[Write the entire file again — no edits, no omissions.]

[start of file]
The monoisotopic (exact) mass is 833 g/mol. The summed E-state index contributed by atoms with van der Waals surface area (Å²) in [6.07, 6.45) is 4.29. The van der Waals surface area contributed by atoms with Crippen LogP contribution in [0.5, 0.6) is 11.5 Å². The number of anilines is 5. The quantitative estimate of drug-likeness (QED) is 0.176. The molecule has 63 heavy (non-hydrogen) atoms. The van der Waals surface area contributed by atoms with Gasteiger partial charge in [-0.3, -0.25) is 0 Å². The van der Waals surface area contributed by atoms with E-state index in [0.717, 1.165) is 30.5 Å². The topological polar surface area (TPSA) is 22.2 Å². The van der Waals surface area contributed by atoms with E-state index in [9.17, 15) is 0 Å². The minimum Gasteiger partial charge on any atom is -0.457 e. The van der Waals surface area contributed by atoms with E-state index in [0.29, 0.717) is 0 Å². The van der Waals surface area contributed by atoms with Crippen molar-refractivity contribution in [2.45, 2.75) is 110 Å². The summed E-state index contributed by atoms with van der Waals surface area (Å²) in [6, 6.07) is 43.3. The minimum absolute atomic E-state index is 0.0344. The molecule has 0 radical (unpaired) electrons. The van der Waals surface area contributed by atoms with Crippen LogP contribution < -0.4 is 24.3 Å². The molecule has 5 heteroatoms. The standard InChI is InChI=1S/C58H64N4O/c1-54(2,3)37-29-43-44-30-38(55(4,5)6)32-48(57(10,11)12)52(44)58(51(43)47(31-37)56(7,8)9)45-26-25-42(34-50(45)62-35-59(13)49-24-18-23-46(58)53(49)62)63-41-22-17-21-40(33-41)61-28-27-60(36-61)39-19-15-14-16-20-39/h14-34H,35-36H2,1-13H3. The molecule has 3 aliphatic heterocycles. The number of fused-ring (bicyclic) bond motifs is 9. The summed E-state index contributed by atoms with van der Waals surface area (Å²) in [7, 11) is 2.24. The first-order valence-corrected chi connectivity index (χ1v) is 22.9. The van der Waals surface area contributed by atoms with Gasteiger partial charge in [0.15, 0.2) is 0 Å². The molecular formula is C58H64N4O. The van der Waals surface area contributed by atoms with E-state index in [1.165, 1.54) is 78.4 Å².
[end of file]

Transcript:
The monoisotopic (exact) mass is 833 g/mol. The summed E-state index contributed by atoms with van der Waals surface area (Å²) in [6.07, 6.45) is 4.29. The van der Waals surface area contributed by atoms with Crippen LogP contribution in [0.5, 0.6) is 11.5 Å². The number of anilines is 5. The quantitative estimate of drug-likeness (QED) is 0.176. The molecule has 63 heavy (non-hydrogen) atoms. The van der Waals surface area contributed by atoms with Gasteiger partial charge in [-0.3, -0.25) is 0 Å². The van der Waals surface area contributed by atoms with E-state index in [0.717, 1.165) is 30.5 Å². The topological polar surface area (TPSA) is 22.2 Å². The van der Waals surface area contributed by atoms with E-state index in [9.17, 15) is 0 Å². The minimum Gasteiger partial charge on any atom is -0.457 e. The van der Waals surface area contributed by atoms with E-state index in [0.29, 0.717) is 0 Å². The van der Waals surface area contributed by atoms with Crippen molar-refractivity contribution in [2.45, 2.75) is 110 Å². The summed E-state index contributed by atoms with van der Waals surface area (Å²) in [6, 6.07) is 43.3. The minimum absolute atomic E-state index is 0.0344. The molecule has 0 radical (unpaired) electrons. The van der Waals surface area contributed by atoms with Crippen LogP contribution < -0.4 is 24.3 Å². The molecule has 5 heteroatoms. The standard InChI is InChI=1S/C58H64N4O/c1-54(2,3)37-29-43-44-30-38(55(4,5)6)32-48(57(10,11)12)52(44)58(51(43)47(31-37)56(7,8)9)45-26-25-42(34-50(45)62-35-59(13)49-24-18-23-46(58)53(49)62)63-41-22-17-21-40(33-41)61-28-27-60(36-61)39-19-15-14-16-20-39/h14-34H,35-36H2,1-13H3. The molecule has 3 aliphatic heterocycles. The number of fused-ring (bicyclic) bond motifs is 9. The summed E-state index contributed by atoms with van der Waals surface area (Å²) in [7, 11) is 2.24. The first-order valence-corrected chi connectivity index (χ1v) is 22.9. The van der Waals surface area contributed by atoms with Gasteiger partial charge in [0.15, 0.2) is 0 Å². The molecular formula is C58H64N4O. The van der Waals surface area contributed by atoms with E-state index in [1.165, 1.54) is 78.4 Å².